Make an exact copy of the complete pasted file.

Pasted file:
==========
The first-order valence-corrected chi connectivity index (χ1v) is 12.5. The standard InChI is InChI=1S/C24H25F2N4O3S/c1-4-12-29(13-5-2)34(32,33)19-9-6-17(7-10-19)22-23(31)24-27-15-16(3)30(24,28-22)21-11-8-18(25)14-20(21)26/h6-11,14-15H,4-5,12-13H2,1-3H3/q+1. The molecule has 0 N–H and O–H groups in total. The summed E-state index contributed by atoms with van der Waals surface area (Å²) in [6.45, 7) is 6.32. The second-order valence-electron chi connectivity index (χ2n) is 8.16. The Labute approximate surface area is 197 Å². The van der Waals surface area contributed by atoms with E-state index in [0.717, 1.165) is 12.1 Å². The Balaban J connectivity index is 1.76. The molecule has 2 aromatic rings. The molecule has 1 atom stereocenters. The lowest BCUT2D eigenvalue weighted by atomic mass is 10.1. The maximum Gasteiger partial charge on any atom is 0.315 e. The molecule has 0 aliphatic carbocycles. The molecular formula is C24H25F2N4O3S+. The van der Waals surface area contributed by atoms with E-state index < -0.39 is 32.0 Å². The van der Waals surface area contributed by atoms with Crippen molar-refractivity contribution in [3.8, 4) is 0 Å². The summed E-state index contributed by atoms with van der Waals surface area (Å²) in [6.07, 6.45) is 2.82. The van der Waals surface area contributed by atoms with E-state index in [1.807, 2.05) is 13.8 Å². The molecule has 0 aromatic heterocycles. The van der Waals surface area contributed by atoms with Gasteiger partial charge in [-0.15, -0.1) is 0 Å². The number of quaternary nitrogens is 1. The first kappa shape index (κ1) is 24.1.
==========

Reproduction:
The first-order valence-corrected chi connectivity index (χ1v) is 12.5. The standard InChI is InChI=1S/C24H25F2N4O3S/c1-4-12-29(13-5-2)34(32,33)19-9-6-17(7-10-19)22-23(31)24-27-15-16(3)30(24,28-22)21-11-8-18(25)14-20(21)26/h6-11,14-15H,4-5,12-13H2,1-3H3/q+1. The molecule has 0 N–H and O–H groups in total. The summed E-state index contributed by atoms with van der Waals surface area (Å²) in [6.45, 7) is 6.32. The second-order valence-electron chi connectivity index (χ2n) is 8.16. The Labute approximate surface area is 197 Å². The van der Waals surface area contributed by atoms with E-state index in [0.717, 1.165) is 12.1 Å². The Balaban J connectivity index is 1.76. The molecule has 2 aromatic rings. The molecule has 1 atom stereocenters. The lowest BCUT2D eigenvalue weighted by atomic mass is 10.1. The maximum Gasteiger partial charge on any atom is 0.315 e. The molecule has 0 aliphatic carbocycles. The molecular formula is C24H25F2N4O3S+. The van der Waals surface area contributed by atoms with E-state index < -0.39 is 32.0 Å². The van der Waals surface area contributed by atoms with Crippen molar-refractivity contribution in [3.8, 4) is 0 Å². The summed E-state index contributed by atoms with van der Waals surface area (Å²) in [6.07, 6.45) is 2.82. The van der Waals surface area contributed by atoms with E-state index in [1.807, 2.05) is 13.8 Å². The molecule has 0 aromatic heterocycles. The van der Waals surface area contributed by atoms with Gasteiger partial charge in [-0.15, -0.1) is 0 Å². The number of quaternary nitrogens is 1. The first kappa shape index (κ1) is 24.1.